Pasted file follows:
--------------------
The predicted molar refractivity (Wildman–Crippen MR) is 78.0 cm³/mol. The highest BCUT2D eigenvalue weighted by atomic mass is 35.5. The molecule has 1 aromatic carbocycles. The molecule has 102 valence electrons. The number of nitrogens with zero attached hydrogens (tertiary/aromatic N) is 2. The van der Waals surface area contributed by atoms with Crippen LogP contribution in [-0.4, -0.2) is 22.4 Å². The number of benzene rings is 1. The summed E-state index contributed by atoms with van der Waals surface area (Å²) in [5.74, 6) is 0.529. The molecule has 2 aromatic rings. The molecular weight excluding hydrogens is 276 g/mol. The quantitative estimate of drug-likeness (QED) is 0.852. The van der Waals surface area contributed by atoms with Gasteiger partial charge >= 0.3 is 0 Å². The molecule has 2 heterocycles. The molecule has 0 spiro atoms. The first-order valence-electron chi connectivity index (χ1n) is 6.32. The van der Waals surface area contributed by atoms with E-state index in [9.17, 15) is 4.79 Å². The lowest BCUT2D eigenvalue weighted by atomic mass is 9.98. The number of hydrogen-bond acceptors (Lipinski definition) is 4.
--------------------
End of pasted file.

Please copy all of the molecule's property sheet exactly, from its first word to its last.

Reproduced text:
The predicted molar refractivity (Wildman–Crippen MR) is 78.0 cm³/mol. The highest BCUT2D eigenvalue weighted by atomic mass is 35.5. The molecule has 1 aromatic carbocycles. The molecule has 102 valence electrons. The number of nitrogens with zero attached hydrogens (tertiary/aromatic N) is 2. The van der Waals surface area contributed by atoms with Crippen LogP contribution in [-0.4, -0.2) is 22.4 Å². The number of benzene rings is 1. The summed E-state index contributed by atoms with van der Waals surface area (Å²) in [5.74, 6) is 0.529. The molecule has 2 aromatic rings. The molecular weight excluding hydrogens is 276 g/mol. The quantitative estimate of drug-likeness (QED) is 0.852. The van der Waals surface area contributed by atoms with Gasteiger partial charge >= 0.3 is 0 Å². The molecule has 2 heterocycles. The molecule has 0 spiro atoms. The first-order valence-electron chi connectivity index (χ1n) is 6.32. The van der Waals surface area contributed by atoms with E-state index in [9.17, 15) is 4.79 Å². The lowest BCUT2D eigenvalue weighted by atomic mass is 9.98. The number of hydrogen-bond acceptors (Lipinski definition) is 4.